Censorship in China

Chinese censors issue fresh warning to foreign publishers after Springer Nature pulls articles

All publications imported into China ‘must accord with laws and regulations’, government’s information office says

PUBLISHED : Monday, 06 November, 2017, 2:25pm
UPDATED : Monday, 06 November, 2017, 10:20pm

Chinese distributors of overseas publications must verify that the content is legal in China, Beijing said late on Sunday, after a major Western publisher blocked access to some content in the country citing local regulations.

Springer Nature, which publishes the science magazines Nature and Scientific American, said last week it had pulled access to less than 1 per cent of its articles in China, which it said was regrettable but necessary to avoid all content being blocked.

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“All publications imported into the Chinese market must accord with Chinese laws and regulations. The publications’ import management company is responsible for carrying out content checks on publications,” the State Council Information Office, the government’s information and propaganda arm, said on Wednesday.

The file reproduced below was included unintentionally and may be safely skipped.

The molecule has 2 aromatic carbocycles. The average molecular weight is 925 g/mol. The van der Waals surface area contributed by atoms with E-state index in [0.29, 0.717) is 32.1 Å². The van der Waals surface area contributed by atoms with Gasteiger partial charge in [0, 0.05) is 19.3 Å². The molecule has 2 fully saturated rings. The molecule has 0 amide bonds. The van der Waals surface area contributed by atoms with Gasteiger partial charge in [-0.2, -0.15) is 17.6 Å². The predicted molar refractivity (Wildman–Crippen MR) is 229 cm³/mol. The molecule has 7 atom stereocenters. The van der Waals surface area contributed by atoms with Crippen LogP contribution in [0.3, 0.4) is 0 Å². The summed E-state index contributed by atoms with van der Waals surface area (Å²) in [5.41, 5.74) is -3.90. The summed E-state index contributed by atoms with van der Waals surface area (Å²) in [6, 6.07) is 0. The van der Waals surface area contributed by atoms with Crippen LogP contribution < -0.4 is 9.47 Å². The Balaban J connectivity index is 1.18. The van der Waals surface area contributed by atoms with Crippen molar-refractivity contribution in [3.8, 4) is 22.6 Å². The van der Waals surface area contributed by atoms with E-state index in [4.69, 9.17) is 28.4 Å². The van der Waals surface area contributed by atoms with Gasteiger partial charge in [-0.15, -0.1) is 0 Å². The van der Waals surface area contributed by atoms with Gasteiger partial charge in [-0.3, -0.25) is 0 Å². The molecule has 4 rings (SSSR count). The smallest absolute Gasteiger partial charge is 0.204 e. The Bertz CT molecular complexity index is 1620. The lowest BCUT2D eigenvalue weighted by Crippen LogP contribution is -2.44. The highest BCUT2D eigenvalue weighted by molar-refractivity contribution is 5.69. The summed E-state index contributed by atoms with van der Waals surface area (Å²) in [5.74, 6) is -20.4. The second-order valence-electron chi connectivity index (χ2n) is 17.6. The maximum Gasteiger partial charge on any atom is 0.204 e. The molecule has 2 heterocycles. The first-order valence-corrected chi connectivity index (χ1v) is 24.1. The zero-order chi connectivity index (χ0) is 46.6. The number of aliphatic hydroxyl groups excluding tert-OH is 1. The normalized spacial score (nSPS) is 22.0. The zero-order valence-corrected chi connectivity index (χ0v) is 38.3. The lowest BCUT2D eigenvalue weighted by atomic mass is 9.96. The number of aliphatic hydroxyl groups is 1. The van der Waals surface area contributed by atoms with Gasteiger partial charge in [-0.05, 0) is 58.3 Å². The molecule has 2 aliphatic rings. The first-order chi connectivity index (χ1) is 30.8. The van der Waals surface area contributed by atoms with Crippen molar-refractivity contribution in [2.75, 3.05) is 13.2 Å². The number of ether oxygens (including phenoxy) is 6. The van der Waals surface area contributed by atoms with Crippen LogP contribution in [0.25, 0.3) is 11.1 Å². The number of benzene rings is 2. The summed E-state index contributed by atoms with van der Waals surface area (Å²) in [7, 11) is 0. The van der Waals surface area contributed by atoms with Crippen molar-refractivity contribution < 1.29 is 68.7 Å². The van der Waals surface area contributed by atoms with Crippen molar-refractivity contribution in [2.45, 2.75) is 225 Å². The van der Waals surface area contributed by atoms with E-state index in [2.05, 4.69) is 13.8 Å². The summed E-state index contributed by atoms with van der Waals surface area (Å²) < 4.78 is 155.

Beijing issued a similar statement after Britain’s Cambridge University Press (CUP) in August removed and then reposted about 300 papers and book reviews published by the China Quarterly journal from its Chinese website.

Under President Xi Jinping, China has heightened censorship, tightened controls on the internet, and strengthened Communist Party authority over academia and other institutions.

CUP’s decision was originally taken at the request of the Chinese government, the publisher said at the time. CUP later reversed it after an outcry from academics who said the decision impinged upon academic freedom.

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Springer Nature in a statement last week denied that its decision to limit some content was a form of editorial censorship, saying the move was local to China and was taken to comply with specific regulations as enforced by distributors.

The publisher said that not complying would mean it ran the risk of being banned from distributing all content in China, which it said was not in the interests of its authors and customers or the wider scientific or academic communities.

At least 1,000 Springer Nature articles had been blocked in China, containing sensitive key words like Taiwan, Tibet and Cultural Revolution, Financial Times reported.

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One of Springer Nature’s China distributors, the state-run China National Publications Import and Export (Group) Corp, did not immediately respond to a request for comment.

It was unclear if the decision by Springer Nature to block content followed a request by just one of its China distributors or a number of different distributors. It was also unclear whether the distributor request was made at the behest of the Chinese government.